The Importance of The Rabies Vaccine
Rabies is a fatal viral disease that is spread from contact with bodily fluids from an infected animal, most commonly saliva via a bite wound. The virus infects only mammals with wildlife such as the fox, skunk, raccoon, and bat being the most common carriers. In the United States, hundreds of dogs and cats die from rabies each year, along with several human fatalities. Worldwide there are over 55,000 human deaths each and every year. With proper vaccination, rabies is nearly 100% preventable.
Although not common in people in the U.S., the most common route of human exposure is from our pets that have been bitten by a rabid animal. Because of this, prevention is key. Prevention is easily achieved with routine vaccinations and avoiding interactions with possible rabid wildlife. The rabies vaccine is a killed virus, meaning there is no chance of getting rabies from the vaccine. It is recommended in all puppies, kittens, and ferrets over the age of 16 weeks. As adults, it can be given yearly to every three years, depending on the vaccine label and the local laws regarding vaccine frequency.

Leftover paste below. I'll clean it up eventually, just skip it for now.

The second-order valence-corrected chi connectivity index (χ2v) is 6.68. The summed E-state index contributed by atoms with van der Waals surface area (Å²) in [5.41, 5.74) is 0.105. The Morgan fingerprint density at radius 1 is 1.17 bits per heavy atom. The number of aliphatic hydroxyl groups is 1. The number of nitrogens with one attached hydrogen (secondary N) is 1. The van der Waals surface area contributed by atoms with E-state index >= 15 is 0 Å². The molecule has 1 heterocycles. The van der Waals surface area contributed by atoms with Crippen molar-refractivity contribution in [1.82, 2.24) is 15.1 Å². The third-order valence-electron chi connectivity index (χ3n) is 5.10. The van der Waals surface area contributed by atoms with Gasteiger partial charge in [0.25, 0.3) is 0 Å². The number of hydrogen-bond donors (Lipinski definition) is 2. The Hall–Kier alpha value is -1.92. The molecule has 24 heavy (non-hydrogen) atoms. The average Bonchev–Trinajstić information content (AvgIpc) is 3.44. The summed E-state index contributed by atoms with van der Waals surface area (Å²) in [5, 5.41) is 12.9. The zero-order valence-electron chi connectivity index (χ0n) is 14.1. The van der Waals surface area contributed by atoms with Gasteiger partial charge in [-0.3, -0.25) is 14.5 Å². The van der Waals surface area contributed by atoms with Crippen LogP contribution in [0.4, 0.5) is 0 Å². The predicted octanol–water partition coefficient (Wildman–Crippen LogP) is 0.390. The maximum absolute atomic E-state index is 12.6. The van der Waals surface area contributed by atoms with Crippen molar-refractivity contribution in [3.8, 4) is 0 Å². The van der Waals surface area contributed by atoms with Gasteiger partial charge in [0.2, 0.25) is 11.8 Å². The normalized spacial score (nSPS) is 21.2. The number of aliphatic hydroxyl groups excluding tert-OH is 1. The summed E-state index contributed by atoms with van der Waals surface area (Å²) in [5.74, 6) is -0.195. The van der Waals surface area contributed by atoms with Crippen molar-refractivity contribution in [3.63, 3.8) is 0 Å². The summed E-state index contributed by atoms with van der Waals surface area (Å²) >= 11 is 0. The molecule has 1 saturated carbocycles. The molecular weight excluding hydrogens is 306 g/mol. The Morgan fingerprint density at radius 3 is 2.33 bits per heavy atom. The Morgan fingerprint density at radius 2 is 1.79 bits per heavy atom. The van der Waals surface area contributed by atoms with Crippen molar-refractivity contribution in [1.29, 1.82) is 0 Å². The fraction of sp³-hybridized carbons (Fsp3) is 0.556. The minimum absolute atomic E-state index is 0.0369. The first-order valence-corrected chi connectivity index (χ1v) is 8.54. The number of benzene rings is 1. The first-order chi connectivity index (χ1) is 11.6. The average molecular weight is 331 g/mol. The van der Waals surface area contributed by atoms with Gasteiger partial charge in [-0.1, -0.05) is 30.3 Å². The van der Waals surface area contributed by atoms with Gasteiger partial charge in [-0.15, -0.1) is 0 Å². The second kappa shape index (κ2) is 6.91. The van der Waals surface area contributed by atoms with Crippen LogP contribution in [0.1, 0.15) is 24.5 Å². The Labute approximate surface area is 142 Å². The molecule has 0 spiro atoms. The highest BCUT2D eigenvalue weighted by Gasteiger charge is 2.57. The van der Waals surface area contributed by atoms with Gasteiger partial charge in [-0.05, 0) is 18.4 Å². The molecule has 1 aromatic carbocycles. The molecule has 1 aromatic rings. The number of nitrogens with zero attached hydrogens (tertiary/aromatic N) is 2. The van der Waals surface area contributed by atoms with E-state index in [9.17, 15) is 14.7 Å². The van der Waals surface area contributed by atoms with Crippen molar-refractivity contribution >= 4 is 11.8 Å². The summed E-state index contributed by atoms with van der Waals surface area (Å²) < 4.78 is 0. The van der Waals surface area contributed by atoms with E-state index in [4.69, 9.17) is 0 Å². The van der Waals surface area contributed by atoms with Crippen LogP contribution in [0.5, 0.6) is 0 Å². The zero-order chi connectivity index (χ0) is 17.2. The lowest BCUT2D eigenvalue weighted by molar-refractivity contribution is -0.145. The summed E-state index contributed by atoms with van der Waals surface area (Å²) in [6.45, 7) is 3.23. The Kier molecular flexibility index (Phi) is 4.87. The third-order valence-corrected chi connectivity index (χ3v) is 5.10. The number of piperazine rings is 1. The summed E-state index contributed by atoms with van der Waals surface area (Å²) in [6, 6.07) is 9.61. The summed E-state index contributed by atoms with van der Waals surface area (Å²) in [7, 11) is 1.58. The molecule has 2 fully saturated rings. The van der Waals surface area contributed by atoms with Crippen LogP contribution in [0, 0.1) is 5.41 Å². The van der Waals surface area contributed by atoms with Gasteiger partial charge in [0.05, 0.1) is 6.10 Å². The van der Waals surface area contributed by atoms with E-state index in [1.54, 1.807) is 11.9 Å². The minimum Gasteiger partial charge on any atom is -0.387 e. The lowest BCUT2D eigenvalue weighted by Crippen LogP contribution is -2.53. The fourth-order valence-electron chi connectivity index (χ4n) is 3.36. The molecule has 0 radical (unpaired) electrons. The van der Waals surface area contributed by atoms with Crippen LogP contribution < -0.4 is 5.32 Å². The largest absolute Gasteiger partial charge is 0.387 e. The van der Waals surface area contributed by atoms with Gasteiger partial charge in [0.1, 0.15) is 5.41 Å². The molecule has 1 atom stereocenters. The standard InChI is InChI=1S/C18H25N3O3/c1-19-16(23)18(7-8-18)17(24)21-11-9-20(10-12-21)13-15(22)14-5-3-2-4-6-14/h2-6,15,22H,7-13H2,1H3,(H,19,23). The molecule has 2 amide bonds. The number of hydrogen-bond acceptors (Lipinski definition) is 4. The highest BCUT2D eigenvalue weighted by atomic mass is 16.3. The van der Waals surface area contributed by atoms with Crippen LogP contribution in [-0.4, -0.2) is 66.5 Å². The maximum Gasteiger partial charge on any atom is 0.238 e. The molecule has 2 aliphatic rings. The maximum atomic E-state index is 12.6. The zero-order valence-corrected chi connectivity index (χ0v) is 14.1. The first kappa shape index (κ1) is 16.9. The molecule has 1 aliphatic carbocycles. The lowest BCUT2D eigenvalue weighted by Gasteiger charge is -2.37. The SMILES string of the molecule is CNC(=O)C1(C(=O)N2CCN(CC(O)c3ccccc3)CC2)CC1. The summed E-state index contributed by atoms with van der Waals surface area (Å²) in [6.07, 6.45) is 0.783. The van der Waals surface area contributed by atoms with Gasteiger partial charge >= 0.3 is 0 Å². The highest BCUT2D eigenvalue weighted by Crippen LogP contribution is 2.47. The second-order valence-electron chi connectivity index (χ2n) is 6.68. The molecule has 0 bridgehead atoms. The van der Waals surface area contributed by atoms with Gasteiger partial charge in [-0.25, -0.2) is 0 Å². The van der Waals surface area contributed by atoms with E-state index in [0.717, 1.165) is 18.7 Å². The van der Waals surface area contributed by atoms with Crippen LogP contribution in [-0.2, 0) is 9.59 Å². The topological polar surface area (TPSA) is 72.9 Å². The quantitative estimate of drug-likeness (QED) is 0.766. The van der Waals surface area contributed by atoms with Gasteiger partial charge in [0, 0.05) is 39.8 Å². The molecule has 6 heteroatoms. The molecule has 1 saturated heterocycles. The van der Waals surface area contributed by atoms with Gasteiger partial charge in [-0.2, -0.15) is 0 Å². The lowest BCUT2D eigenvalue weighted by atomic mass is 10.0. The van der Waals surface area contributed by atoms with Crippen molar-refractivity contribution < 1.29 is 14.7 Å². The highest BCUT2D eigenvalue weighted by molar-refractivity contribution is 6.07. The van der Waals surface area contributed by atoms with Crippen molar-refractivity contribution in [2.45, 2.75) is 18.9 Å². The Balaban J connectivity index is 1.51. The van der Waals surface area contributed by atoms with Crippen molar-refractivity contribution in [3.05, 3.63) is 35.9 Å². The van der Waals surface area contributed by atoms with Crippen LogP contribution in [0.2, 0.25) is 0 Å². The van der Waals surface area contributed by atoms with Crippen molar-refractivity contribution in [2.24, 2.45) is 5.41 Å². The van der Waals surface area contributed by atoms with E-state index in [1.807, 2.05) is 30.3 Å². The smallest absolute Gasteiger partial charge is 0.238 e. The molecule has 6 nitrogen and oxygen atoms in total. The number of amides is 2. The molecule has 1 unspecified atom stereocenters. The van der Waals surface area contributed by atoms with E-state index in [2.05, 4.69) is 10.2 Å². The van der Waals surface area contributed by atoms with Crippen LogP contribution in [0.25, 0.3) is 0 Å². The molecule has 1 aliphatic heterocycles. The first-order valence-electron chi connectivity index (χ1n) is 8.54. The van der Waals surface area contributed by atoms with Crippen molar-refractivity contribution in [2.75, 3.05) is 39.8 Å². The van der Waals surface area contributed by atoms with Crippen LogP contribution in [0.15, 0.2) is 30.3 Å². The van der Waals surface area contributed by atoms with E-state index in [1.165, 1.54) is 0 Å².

"...an ounce of prevention is worth a pound of cure..."
In addition to being a good idea for the health of you and your pet, the rabies vaccine is legally required. Animals that are bitten without being vaccinated may have to endure a quarantine period of weeks to months, or in some cases, may have to be euthanized. As the old saying goes, an ounce of prevention is worth a pound of cure, more than ever in the case of rabies where there is no cure.
Please consult your veterinarian for more information and to schedule your appointment today.
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